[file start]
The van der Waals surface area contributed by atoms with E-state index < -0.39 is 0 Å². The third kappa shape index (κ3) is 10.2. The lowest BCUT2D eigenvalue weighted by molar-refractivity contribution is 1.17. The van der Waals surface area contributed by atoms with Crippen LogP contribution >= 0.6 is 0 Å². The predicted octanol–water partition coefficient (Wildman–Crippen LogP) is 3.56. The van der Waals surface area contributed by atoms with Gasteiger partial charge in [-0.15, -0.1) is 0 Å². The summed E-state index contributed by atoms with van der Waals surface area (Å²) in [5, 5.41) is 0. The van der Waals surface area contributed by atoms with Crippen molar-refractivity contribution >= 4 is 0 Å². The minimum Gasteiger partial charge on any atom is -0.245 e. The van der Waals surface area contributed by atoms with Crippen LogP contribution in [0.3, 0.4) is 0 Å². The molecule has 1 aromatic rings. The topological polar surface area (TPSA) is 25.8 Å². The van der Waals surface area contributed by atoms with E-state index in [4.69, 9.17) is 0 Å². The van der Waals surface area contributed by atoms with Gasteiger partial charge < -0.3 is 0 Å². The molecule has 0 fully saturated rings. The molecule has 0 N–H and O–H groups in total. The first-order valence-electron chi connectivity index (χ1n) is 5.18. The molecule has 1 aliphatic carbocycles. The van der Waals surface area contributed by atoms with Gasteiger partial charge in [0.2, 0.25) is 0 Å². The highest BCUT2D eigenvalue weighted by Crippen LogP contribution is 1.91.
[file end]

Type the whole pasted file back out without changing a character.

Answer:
The van der Waals surface area contributed by atoms with E-state index < -0.39 is 0 Å². The third kappa shape index (κ3) is 10.2. The lowest BCUT2D eigenvalue weighted by molar-refractivity contribution is 1.17. The van der Waals surface area contributed by atoms with Crippen LogP contribution >= 0.6 is 0 Å². The predicted octanol–water partition coefficient (Wildman–Crippen LogP) is 3.56. The van der Waals surface area contributed by atoms with Gasteiger partial charge in [-0.15, -0.1) is 0 Å². The summed E-state index contributed by atoms with van der Waals surface area (Å²) in [5, 5.41) is 0. The van der Waals surface area contributed by atoms with Crippen molar-refractivity contribution >= 4 is 0 Å². The minimum Gasteiger partial charge on any atom is -0.245 e. The van der Waals surface area contributed by atoms with Crippen LogP contribution in [0.3, 0.4) is 0 Å². The molecule has 1 aromatic rings. The topological polar surface area (TPSA) is 25.8 Å². The van der Waals surface area contributed by atoms with E-state index in [4.69, 9.17) is 0 Å². The van der Waals surface area contributed by atoms with Gasteiger partial charge < -0.3 is 0 Å². The molecule has 0 fully saturated rings. The molecule has 0 N–H and O–H groups in total. The first-order valence-electron chi connectivity index (χ1n) is 5.18. The molecule has 1 aliphatic carbocycles. The van der Waals surface area contributed by atoms with Gasteiger partial charge in [0.2, 0.25) is 0 Å². The highest BCUT2D eigenvalue weighted by Crippen LogP contribution is 1.91.